The Wisconsin Department of Agriculture has announced that testing has confirmed that 35 campylobacter infections resulted from the consumption of unpasteurized “raw” milk. The agency announced on September 16 that DNA test results and other evidence have now established that the confirmed cases of Campylobacter jejuni infection, including 21 patients under age 18, were caused by unpasteurized milk purchased from Zinniker Family Farm near Elkhorn. The farm sells raw milk through a cow-share program.

Wisconsin Ag Connection reports that:

Additional testing showed that the Campylobacter jejuni isolated from 25 of the patients, all linked to Zinniker Family Farm, had the same DNA fingerprint. Manure samples obtained directly from milking cows on that farm also tested positive for Campylobacter jejuni with the same DNA fingerprint. Manure on the cows’ udders or in the milking barn environment can contaminate milk. Pasteurization kills Campylobacter jejuni and other disease-causing bacteria in milk.

Agriculture officials count the Zinniker outbreak as the third major outbreak in Wisconsin since 2001 that has been tied to raw milk consumption. Sale of raw milk is illegal in Wisconsin.

  • Lisa in Chicago

    How is it possible for people to get sick when all of the milk samples tested negative?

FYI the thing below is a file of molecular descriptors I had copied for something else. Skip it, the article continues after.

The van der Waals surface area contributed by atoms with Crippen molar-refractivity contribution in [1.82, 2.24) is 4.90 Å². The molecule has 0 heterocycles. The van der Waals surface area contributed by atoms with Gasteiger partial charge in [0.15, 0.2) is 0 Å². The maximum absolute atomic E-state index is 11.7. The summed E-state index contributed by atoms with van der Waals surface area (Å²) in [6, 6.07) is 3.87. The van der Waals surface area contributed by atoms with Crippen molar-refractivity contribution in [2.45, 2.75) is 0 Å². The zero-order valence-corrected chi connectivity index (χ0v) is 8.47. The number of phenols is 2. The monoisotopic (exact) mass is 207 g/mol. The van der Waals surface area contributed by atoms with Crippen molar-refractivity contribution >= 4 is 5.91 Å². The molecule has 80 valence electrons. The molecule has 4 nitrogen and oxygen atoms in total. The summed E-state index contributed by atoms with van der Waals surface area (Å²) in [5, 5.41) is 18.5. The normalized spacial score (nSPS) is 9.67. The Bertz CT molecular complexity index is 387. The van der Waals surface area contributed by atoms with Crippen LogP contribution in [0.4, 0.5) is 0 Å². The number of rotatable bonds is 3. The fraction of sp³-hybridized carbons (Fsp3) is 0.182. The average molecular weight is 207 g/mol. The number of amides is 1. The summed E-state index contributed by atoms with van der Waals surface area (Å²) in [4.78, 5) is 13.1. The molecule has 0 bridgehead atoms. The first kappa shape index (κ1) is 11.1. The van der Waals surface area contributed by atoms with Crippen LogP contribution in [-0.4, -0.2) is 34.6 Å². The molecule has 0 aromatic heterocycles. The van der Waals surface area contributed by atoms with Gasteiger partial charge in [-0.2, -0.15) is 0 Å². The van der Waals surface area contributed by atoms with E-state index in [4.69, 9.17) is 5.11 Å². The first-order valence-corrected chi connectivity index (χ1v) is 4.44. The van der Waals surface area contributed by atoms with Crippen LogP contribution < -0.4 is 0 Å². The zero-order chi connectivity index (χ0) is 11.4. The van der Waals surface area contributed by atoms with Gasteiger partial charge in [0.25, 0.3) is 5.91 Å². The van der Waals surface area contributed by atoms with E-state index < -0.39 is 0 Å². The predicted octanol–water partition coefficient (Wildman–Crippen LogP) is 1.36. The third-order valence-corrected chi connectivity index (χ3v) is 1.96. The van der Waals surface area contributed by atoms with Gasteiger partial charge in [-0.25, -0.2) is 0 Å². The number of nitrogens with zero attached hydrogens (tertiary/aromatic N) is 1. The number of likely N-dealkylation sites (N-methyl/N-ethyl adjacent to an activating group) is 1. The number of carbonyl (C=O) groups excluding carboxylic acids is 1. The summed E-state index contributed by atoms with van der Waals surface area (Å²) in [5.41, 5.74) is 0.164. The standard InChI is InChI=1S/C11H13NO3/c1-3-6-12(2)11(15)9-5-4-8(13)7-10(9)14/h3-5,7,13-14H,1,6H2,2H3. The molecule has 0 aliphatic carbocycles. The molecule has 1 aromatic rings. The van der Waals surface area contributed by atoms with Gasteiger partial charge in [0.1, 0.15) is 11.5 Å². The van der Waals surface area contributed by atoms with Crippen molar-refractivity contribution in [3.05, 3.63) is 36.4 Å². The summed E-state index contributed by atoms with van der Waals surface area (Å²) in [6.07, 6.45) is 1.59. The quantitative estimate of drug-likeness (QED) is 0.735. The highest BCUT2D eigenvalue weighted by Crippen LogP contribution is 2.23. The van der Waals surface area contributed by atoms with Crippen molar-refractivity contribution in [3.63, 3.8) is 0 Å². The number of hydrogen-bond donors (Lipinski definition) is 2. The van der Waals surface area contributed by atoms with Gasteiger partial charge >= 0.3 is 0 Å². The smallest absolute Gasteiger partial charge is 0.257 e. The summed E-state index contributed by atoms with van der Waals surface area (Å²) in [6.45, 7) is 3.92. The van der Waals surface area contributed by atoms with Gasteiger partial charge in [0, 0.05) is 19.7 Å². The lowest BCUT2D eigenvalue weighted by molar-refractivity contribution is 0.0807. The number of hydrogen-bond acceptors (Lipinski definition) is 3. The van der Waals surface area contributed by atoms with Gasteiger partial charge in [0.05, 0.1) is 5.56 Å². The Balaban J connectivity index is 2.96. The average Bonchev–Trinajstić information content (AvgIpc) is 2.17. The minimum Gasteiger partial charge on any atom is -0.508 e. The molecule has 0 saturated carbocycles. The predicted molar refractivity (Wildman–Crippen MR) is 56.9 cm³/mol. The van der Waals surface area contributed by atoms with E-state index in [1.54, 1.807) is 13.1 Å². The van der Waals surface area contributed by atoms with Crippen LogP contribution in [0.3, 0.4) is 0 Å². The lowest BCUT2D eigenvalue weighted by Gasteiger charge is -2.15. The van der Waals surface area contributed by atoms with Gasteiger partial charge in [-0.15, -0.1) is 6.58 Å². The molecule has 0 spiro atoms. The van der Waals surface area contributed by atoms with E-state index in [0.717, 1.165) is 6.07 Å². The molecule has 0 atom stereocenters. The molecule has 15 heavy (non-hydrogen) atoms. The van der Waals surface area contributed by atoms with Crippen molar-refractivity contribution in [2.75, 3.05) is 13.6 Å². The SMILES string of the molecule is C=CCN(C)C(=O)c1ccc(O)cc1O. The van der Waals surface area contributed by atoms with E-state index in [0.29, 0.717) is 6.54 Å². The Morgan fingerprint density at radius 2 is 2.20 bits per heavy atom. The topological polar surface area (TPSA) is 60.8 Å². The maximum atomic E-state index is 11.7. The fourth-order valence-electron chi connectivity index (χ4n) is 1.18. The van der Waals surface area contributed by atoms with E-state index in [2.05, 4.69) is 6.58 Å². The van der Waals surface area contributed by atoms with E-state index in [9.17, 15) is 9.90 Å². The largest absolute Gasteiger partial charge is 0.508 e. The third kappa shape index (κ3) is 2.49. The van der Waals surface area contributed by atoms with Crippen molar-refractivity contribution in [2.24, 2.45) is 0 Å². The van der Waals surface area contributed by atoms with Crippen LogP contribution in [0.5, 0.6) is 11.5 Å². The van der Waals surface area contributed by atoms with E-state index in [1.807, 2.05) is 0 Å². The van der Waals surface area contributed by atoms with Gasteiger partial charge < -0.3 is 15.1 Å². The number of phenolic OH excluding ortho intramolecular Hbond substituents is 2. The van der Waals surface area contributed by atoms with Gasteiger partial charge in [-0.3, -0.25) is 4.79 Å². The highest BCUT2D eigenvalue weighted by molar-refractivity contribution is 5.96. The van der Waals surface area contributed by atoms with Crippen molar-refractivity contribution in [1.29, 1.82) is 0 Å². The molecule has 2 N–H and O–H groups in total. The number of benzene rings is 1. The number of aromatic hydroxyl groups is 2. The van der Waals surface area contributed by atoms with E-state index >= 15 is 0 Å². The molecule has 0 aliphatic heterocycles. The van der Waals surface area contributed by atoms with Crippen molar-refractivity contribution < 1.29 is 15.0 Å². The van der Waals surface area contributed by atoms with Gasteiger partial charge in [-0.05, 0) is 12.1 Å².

• Louis Keeler

    Duh, they obviously didn’t test the milk that the people drank. hese organisms can bloom in the cow, come out in the milk then sit in a body awhile before making anybody sick. Campylobacter jejeuni can live in a body for weeks or more before turning into an active infection. Actually they don’t know how longe it can live. another kind of campylobacter that causes ulcers lives in the stomach and its acids.

  • Suzette in WI

    Actually, I think they did test older samples. The farm had samples on hand that they had collected and saved. They tested negative. There were several cases (people we know personally) that did not drink raw milk from the farm. There were others that drank raw milk from the farm that had the same milk that other family members had – and they did not get sick (other people we know personally). Considering that there are other, more common, sources of campylobactor, I suspect the contamination came from somewhere else, but because of the raw milk “witch hunt” going on in WI right now, it was pinned on the dairy. Heaven forbid that people make their own choices regarding what level of processing (or lack thereof) they would like their food to have.

  • Marymary

    Those of you who are in doubt: how do you explain the matching DNA?

  • Atom Egoyan

    This is a prime example of people refusing to believe facts that challenge their myths.
    DNA fingerprinting showed the exact same strain of C. jejuni in the cow and human feces, for 2/3 of the victims. The other 1/3 I presume had already shed the bacterium, given that it was a good month since they ingested it.
    Don’t be ridiculous, Suzette. Of course the contamination might have come from somewhere else–it’s a zoonosis! Go learn some microbiology! The point isn’t where it came from. The point is: it was in the milk, it made people sick, it could easily have been defeated through the gentle heating of milk for a few seconds.
    This is not a witch hunt. This is people using reason to look out for public health and for the vulnerable.

  • Eastsider

    The problem with all of this is that the people got their milk from a cowshare, they knew the risks involved, and aren’t looking for a lawsuit. Where are those normally screaming about the “nanny state” on this one?